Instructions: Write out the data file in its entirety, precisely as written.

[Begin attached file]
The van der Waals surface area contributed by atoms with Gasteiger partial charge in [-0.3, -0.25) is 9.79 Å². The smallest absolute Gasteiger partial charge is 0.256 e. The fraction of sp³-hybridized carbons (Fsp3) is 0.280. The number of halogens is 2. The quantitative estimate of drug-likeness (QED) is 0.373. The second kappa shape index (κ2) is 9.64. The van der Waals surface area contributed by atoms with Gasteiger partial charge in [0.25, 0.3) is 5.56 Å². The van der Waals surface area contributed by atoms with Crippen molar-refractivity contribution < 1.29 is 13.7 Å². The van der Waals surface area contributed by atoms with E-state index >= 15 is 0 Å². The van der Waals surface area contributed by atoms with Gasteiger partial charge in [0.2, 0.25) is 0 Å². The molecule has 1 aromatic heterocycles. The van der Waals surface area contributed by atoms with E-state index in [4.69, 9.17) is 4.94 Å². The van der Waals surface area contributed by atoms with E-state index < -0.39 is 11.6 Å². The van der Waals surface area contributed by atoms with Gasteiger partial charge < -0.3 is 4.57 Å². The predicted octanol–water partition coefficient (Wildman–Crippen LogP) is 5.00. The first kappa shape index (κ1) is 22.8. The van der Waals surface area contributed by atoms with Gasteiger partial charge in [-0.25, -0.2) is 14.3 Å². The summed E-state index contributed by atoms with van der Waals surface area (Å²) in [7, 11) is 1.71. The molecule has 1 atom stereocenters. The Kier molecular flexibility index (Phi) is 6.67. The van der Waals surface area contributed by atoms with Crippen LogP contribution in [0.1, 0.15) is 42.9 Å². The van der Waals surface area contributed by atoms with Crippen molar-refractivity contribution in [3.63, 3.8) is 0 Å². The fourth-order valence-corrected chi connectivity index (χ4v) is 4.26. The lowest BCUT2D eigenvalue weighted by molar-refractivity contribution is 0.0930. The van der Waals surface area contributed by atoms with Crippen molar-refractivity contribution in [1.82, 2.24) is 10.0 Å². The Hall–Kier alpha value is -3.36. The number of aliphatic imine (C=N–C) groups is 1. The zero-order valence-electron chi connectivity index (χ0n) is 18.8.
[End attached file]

The van der Waals surface area contributed by atoms with Gasteiger partial charge in [-0.3, -0.25) is 9.79 Å². The smallest absolute Gasteiger partial charge is 0.256 e. The fraction of sp³-hybridized carbons (Fsp3) is 0.280. The number of halogens is 2. The quantitative estimate of drug-likeness (QED) is 0.373. The second kappa shape index (κ2) is 9.64. The van der Waals surface area contributed by atoms with Gasteiger partial charge in [0.25, 0.3) is 5.56 Å². The van der Waals surface area contributed by atoms with Crippen molar-refractivity contribution < 1.29 is 13.7 Å². The van der Waals surface area contributed by atoms with E-state index >= 15 is 0 Å². The van der Waals surface area contributed by atoms with Gasteiger partial charge in [0.2, 0.25) is 0 Å². The molecule has 1 aromatic heterocycles. The van der Waals surface area contributed by atoms with E-state index in [4.69, 9.17) is 4.94 Å². The van der Waals surface area contributed by atoms with E-state index < -0.39 is 11.6 Å². The van der Waals surface area contributed by atoms with Gasteiger partial charge < -0.3 is 4.57 Å². The predicted octanol–water partition coefficient (Wildman–Crippen LogP) is 5.00. The first kappa shape index (κ1) is 22.8. The van der Waals surface area contributed by atoms with Gasteiger partial charge in [-0.25, -0.2) is 14.3 Å². The summed E-state index contributed by atoms with van der Waals surface area (Å²) in [7, 11) is 1.71. The molecule has 1 atom stereocenters. The Kier molecular flexibility index (Phi) is 6.67. The van der Waals surface area contributed by atoms with Crippen LogP contribution in [0.1, 0.15) is 42.9 Å². The van der Waals surface area contributed by atoms with Crippen molar-refractivity contribution in [3.63, 3.8) is 0 Å². The fourth-order valence-corrected chi connectivity index (χ4v) is 4.26. The lowest BCUT2D eigenvalue weighted by molar-refractivity contribution is 0.0930. The van der Waals surface area contributed by atoms with Crippen molar-refractivity contribution in [1.82, 2.24) is 10.0 Å². The Hall–Kier alpha value is -3.36. The number of aliphatic imine (C=N–C) groups is 1. The zero-order valence-electron chi connectivity index (χ0n) is 18.8.